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Millionaire Money Habits

August 28th, 2009 at 9:46 am

What Debt Should I Pay Off First?

Nobody enjoys being in debt, but in everyday life, it’s unavoidable.  We need houses and cars, and sometimes we have no choice but to use our credit cards in emergencies.  It can seem as though you’ll never get out, but it really is possible to become debt-free.  The starting question is which debt to pay off first.

The easiest way to pay off debt is to take small steps.  Unless your debt has reached the point where you’re in immediate danger of losing things like your home and your credit is taking serious hits with each passing day, you don’t need a debt consolidation or elimination service.  The average person can successfully become debt-free on their own—and why pay someone to do something you can do yourself?

Take a look at your bills.  Pick out the one with the lowest balance and the one with the highest interest rate.  From here, it’s your choice where to start.  If you pay off the smallest debt first, you can then easily take the same payment and simply roll it into your payment for the next smallest.  This is called the “snowball method” and while it may be a slow process, it is definitely effective.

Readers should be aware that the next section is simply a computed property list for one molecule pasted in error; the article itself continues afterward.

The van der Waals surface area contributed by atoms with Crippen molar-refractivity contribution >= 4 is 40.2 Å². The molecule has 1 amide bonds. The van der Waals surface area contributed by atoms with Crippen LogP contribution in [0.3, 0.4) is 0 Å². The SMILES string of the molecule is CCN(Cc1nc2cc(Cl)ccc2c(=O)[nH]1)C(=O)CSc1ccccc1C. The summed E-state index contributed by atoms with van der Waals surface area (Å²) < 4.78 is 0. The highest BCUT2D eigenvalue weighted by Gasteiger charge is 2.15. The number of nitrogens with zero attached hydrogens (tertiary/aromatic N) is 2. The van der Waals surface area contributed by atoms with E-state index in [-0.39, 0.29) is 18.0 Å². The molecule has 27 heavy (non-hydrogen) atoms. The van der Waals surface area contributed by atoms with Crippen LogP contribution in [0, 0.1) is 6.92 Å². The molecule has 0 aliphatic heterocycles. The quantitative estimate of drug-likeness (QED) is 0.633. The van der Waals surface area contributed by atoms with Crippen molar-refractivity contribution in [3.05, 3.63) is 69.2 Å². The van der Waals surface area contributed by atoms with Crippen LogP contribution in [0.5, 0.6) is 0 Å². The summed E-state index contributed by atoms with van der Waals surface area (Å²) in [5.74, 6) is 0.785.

If the one with the highest interest rate will cancel out your attempts to pay off the smallest balance first, you may want to pay this one off first instead.  Otherwise, interest might accrue at such a rate that you’ll be left with the exact same amount of debt even by time the smallest one is gone.  If you focus your efforts here, then you can safely move onto the smallest debt, or even the one with the next highest interest rate.

No matter which place you decide to begin, you’re going to need a plan of attack, and you must stick to it.  Even if you do choose a debt counseling service to help you, this process is going to take time.  The sooner you begin, the sooner you can be out of debt.

A word of caution: Do not trust a service that asks you to pay them upfront, proposes that they can eliminate your debt within a too-short period of time (such as only one or two months), insists that they set you up with a new social security number, or makes other questionable promises.  A legitimate service cannot legally do anything more than you can do on your own.  Do not be ashamed if you do need the advice or helping hand; just be sure that you are not in danger of being scammed.  You’ll be worse off than when you started.

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